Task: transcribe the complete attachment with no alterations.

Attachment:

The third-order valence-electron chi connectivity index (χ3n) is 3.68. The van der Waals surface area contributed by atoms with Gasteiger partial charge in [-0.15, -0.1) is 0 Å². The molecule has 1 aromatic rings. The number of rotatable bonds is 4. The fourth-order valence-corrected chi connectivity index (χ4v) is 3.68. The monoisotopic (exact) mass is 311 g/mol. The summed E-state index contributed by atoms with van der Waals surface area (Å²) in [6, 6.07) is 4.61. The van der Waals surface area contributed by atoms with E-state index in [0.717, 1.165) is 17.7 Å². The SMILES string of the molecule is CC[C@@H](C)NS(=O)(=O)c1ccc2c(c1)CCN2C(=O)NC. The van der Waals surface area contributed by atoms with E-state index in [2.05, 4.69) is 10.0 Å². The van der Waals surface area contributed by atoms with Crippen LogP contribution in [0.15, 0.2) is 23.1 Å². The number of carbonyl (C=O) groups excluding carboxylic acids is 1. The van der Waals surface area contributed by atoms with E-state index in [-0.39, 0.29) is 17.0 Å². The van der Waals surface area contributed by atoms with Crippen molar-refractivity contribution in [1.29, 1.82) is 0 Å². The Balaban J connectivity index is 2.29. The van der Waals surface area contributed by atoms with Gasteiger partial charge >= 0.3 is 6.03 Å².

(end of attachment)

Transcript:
The third-order valence-electron chi connectivity index (χ3n) is 3.68. The van der Waals surface area contributed by atoms with Gasteiger partial charge in [-0.15, -0.1) is 0 Å². The molecule has 1 aromatic rings. The number of rotatable bonds is 4. The fourth-order valence-corrected chi connectivity index (χ4v) is 3.68. The monoisotopic (exact) mass is 311 g/mol. The summed E-state index contributed by atoms with van der Waals surface area (Å²) in [6, 6.07) is 4.61. The van der Waals surface area contributed by atoms with E-state index in [0.717, 1.165) is 17.7 Å². The SMILES string of the molecule is CC[C@@H](C)NS(=O)(=O)c1ccc2c(c1)CCN2C(=O)NC. The van der Waals surface area contributed by atoms with E-state index in [2.05, 4.69) is 10.0 Å². The van der Waals surface area contributed by atoms with Crippen LogP contribution in [0.15, 0.2) is 23.1 Å². The number of carbonyl (C=O) groups excluding carboxylic acids is 1. The van der Waals surface area contributed by atoms with E-state index in [-0.39, 0.29) is 17.0 Å². The van der Waals surface area contributed by atoms with Crippen molar-refractivity contribution in [1.29, 1.82) is 0 Å². The Balaban J connectivity index is 2.29. The van der Waals surface area contributed by atoms with Gasteiger partial charge >= 0.3 is 6.03 Å².